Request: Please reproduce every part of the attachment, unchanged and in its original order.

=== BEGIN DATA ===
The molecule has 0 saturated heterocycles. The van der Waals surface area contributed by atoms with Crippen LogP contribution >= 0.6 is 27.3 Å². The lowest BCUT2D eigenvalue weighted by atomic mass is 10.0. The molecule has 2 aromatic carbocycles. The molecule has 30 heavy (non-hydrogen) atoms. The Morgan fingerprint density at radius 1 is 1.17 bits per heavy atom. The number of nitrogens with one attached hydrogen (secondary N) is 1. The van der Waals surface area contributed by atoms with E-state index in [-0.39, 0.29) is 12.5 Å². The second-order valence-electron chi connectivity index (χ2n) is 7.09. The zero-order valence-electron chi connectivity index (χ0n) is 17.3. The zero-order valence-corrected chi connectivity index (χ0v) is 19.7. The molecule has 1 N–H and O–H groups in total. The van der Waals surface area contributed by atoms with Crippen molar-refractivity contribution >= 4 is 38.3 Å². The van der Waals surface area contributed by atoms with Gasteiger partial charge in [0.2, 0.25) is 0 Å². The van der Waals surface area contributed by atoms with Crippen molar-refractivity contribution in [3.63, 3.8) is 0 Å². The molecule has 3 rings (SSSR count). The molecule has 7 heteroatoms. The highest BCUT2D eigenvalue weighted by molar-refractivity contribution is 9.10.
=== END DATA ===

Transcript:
The molecule has 0 saturated heterocycles. The van der Waals surface area contributed by atoms with Crippen LogP contribution >= 0.6 is 27.3 Å². The lowest BCUT2D eigenvalue weighted by atomic mass is 10.0. The molecule has 2 aromatic carbocycles. The molecule has 30 heavy (non-hydrogen) atoms. The Morgan fingerprint density at radius 1 is 1.17 bits per heavy atom. The number of nitrogens with one attached hydrogen (secondary N) is 1. The van der Waals surface area contributed by atoms with E-state index in [-0.39, 0.29) is 12.5 Å². The second-order valence-electron chi connectivity index (χ2n) is 7.09. The zero-order valence-electron chi connectivity index (χ0n) is 17.3. The zero-order valence-corrected chi connectivity index (χ0v) is 19.7. The molecule has 1 N–H and O–H groups in total. The van der Waals surface area contributed by atoms with Crippen molar-refractivity contribution >= 4 is 38.3 Å². The van der Waals surface area contributed by atoms with Gasteiger partial charge in [0.2, 0.25) is 0 Å². The van der Waals surface area contributed by atoms with Crippen molar-refractivity contribution in [3.63, 3.8) is 0 Å². The molecule has 3 rings (SSSR count). The molecule has 7 heteroatoms. The highest BCUT2D eigenvalue weighted by molar-refractivity contribution is 9.10.